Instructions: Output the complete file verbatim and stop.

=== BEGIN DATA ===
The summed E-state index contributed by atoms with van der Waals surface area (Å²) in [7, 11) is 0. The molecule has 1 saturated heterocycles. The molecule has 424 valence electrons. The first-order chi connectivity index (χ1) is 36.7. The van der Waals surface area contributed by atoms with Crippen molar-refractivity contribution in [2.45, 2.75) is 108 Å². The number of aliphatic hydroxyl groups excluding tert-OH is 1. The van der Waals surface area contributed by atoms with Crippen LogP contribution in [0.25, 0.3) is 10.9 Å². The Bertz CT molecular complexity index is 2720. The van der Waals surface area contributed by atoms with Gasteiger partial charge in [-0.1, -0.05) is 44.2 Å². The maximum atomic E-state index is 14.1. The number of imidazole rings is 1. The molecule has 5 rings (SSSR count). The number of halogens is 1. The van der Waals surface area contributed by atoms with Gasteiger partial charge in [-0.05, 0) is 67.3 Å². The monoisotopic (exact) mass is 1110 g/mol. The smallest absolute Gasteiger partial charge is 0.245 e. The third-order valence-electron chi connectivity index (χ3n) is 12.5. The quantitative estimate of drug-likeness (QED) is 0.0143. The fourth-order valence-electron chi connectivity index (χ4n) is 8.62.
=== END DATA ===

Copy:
The summed E-state index contributed by atoms with van der Waals surface area (Å²) in [7, 11) is 0. The molecule has 1 saturated heterocycles. The molecule has 424 valence electrons. The first-order chi connectivity index (χ1) is 36.7. The van der Waals surface area contributed by atoms with Crippen molar-refractivity contribution in [2.45, 2.75) is 108 Å². The number of aliphatic hydroxyl groups excluding tert-OH is 1. The van der Waals surface area contributed by atoms with Crippen LogP contribution in [0.25, 0.3) is 10.9 Å². The Bertz CT molecular complexity index is 2720. The van der Waals surface area contributed by atoms with Gasteiger partial charge in [-0.1, -0.05) is 44.2 Å². The maximum atomic E-state index is 14.1. The number of imidazole rings is 1. The molecule has 5 rings (SSSR count). The number of halogens is 1. The van der Waals surface area contributed by atoms with Gasteiger partial charge in [-0.05, 0) is 67.3 Å². The monoisotopic (exact) mass is 1110 g/mol. The smallest absolute Gasteiger partial charge is 0.245 e. The third-order valence-electron chi connectivity index (χ3n) is 12.5. The quantitative estimate of drug-likeness (QED) is 0.0143. The fourth-order valence-electron chi connectivity index (χ4n) is 8.62.